Recipe: Cannellini Dip
The stock adds complexity, but you can substitute the liquid from the canned beans.

1 32oz can cannellini beans, drained (aka white kidney beans, Great Northerns or Navy beans would work, too)
1 6oz can tomato paste
3 cloves garlic
1/3 cup chicken stock
1/4 tsp salt

1/3 cup high quality olive oil
2 tsp cracked black pepper
In a food processor or blender, puree beans, tomato paste, garlic, stock, and salt until smooth. Slowly pour in olive oil. [Start with a dribble, never pour faster than a thin stream. Once oil is incorporated and emulsified, adjust salt to taste, add black pepper and pulse to combine.
Transfer to a bowl and serve; refrigerate any leftovers.

Thursday, February 4, 2010

The Leftover Frittata

The frittata is a very versatile dish and is equally good for a leisurely breakfast or a quick dinner. [It does require a brief encounter with the oven.] You can saute onions and veggies or meat -- whatever you'd put in an omlette or quiche -- specifically for the frittata, but its greatest glory is its ability to transform leftovers just by dumping beaten eggs over the top and baking it off. The frittata method also allows for a much higher ratio of filling to egg than an omlette or scrambled-eggs-with-X... and any leftover frittata can be eaten cold like a slice of pizza. I intentionally make enough to have leftovers of my leftovers so I can enjoy them one last time. See?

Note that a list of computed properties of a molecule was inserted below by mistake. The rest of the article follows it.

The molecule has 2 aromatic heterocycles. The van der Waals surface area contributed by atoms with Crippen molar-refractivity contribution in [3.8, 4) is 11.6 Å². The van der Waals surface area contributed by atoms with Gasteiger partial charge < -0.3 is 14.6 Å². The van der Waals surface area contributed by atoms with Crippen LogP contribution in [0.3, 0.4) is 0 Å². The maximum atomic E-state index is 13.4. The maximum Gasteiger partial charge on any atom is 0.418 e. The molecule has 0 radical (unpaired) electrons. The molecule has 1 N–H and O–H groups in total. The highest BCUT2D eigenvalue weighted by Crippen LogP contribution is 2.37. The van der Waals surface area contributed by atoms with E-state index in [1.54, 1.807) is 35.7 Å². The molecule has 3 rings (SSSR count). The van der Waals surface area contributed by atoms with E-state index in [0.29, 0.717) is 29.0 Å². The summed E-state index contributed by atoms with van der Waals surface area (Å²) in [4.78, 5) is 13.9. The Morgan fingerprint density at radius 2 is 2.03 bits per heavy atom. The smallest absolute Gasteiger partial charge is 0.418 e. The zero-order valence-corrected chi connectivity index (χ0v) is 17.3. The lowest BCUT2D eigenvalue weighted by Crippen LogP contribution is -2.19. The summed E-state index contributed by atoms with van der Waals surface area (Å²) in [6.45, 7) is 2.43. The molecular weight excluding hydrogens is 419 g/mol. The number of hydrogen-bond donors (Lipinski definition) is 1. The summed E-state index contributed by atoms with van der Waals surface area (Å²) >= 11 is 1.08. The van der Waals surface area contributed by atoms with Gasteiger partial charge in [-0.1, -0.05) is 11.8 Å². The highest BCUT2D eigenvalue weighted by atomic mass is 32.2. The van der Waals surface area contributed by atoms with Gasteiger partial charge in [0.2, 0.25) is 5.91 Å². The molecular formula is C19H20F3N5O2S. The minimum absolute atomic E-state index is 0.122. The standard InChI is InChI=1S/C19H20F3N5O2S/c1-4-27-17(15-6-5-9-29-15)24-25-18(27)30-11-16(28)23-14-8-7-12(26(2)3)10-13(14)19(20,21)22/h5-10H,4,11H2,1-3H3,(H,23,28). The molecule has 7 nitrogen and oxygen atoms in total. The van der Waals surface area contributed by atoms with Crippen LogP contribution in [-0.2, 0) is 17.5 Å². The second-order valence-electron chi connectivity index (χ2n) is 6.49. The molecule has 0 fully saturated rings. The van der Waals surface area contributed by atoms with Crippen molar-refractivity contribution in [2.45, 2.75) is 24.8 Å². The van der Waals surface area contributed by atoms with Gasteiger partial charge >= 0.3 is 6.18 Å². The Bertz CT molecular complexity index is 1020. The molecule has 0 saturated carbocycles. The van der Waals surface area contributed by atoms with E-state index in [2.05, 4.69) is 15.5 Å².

This particular frittata used about a cup and a half of a hearty diced turkey breast stewed with squash, roasted bell peppers, and tomatoes [sorry, no pictures], but it works just as well with a leftover veggie medley [succotash frittata is a personal favorite] or even plain old steamed broccoli.

Recipe: Leftover Frittata
If using raw meat or veggies for a non-leftover version, turn heat a little lower and cook completely before adding eggs. I prefer to use a smaller cast iron pan that fits in my toaster oven, but you can use a standard 10-inch skillet as well. [Make sure you have a non-melting cutting board big enough to flip the skillet onto before you get started.]

1 tbs olive oil
1 1/2 cups meat and/or veggie leftovers
6 eggs
~1 oz shredded , crumbled, or cubed cheese [optional]
salt & pepper

Preheat oven to 350F. Dice/ chop leftovers into smaller cubes, strips, or wedges, ~ 1/4" to 12" thick. Crack eggs into a medium bowl and briefly whisk with a fork. Stir in salt, pepper, and cheese [if using] and set near stove. Heat oil in a well seasoned cast iron or non-stick skillet over medium high heat and add leftovers, stirring occasionally, until pieces are heated through and begin to brown, ~2 minutes. Spread contents as evenly as possible around the skillet. Pour in eggs all at once and DO NOT STIR. Run a spatula around the edges, pulling the cooked edges in and tipping the pan to let the raw egg fill the gap. Transfer to the oven and bake until opaque on top ~3-5 minutes. [If you use cheese, it often rises to the top and makes it look a little runny. If you shake the pan and it doesn't slosh around on top, it's set.] Using oven gloves, place a wooden cutting board over the pan and flip both over. Let it cool for a minute, then slice into wedges. Refrigerate any leftovers.